Background: Cardiac contractility modulation (CCM) delivers nonexcitatory electrical signals to the heart during the absolute refractory period intended to improve contraction.

Methods: We tested CCM in 428 New York Heart Association class III or IV, narrow QRS heart failure patients with ejection fraction (EF) ≤35% randomized to optimal medical therapy (OMT) plus CCM (n = 215) versus OMT alone (n = 213). Efficacy was assessed by ventilatory anaerobic threshold (VAT), primary end point, peak VO2 (pVO2), and Minnesota Living with Heart Failure Questionnaire (MLWFQ) at 6 months. The primary safety end point was a test of noninferiority between groups at 12 months for the composite of all-cause mortality and hospitalizations (12.5% allowable delta).

Results: The groups were comparable for age (58 ± 13 vs 59 ± 12 years), EF (26% ± 7% vs 26% ± 7%), pVO2 (14.7 ± 2.9 vs 14.8 ± 3.2 mL kg1 min1), and other characteristics. While VAT did not improve at 6 months, CCM significantly improved pVO2 and MLWHFQ (by 0.65 mL kg−1 min−1 [P = .024] and −9.7 points [P b .0001], respectively) over OMT. Forty-eight percent of OMT and 52% of CCM patients experienced a safety end point, which satisfied the noniferiority criterion (P = .03). Post hoc, hypothesis-generating analysis identified a subgroup (characterized by baseline EF ≥25% and New York Heart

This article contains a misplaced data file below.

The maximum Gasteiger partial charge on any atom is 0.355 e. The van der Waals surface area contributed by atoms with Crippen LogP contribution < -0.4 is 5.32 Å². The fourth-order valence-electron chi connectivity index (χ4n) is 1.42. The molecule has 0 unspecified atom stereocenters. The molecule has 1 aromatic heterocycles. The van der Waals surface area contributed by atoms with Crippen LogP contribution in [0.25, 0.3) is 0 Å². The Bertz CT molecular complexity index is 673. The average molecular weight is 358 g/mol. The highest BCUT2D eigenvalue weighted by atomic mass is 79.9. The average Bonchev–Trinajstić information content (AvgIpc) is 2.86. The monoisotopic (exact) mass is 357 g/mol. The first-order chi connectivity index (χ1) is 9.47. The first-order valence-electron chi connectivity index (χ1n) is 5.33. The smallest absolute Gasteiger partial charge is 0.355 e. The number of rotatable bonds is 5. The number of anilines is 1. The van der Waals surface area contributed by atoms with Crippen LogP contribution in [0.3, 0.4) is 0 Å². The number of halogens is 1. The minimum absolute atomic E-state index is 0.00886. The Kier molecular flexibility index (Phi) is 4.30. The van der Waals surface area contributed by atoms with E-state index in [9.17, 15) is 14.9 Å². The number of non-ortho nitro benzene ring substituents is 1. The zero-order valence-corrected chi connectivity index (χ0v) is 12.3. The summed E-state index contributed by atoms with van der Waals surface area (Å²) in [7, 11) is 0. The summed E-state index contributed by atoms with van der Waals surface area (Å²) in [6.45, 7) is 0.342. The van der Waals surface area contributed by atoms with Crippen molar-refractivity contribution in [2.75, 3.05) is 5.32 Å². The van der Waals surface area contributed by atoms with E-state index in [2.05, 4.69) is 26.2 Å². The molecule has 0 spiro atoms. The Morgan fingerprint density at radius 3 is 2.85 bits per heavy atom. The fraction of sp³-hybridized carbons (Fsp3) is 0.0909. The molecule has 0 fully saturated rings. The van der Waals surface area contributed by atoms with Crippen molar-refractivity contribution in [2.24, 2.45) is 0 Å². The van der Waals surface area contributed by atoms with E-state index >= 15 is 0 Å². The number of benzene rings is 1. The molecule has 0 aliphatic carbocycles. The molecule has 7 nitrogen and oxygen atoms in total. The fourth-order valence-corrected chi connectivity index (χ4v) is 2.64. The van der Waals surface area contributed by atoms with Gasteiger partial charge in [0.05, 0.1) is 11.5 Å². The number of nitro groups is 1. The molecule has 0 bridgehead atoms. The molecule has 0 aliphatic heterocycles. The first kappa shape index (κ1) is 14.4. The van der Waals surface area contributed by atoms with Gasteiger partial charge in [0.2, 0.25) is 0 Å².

Association class III symptoms) in which all parameters were improved by CCM.

Conclusions: In the overall target population, CCM did not improve VAT (the primary end point) but did improve pVO2 and MLWHFQ. Cardiac contractility modulation did not have an adverse effect on hospitalizations or mortality within the prespecified boundaries. Further study is required to clarify the role of CCM as a treatment for medically refractory heart failure. (Am Heart J 2011;161:329-337.e2.)

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May 2008 – Butter C. “Cardiac Contractility Modulation Electrical Signals Improve Myocardial Gene Expression in Patients with heart failure”. Journal of the American College of Cardiology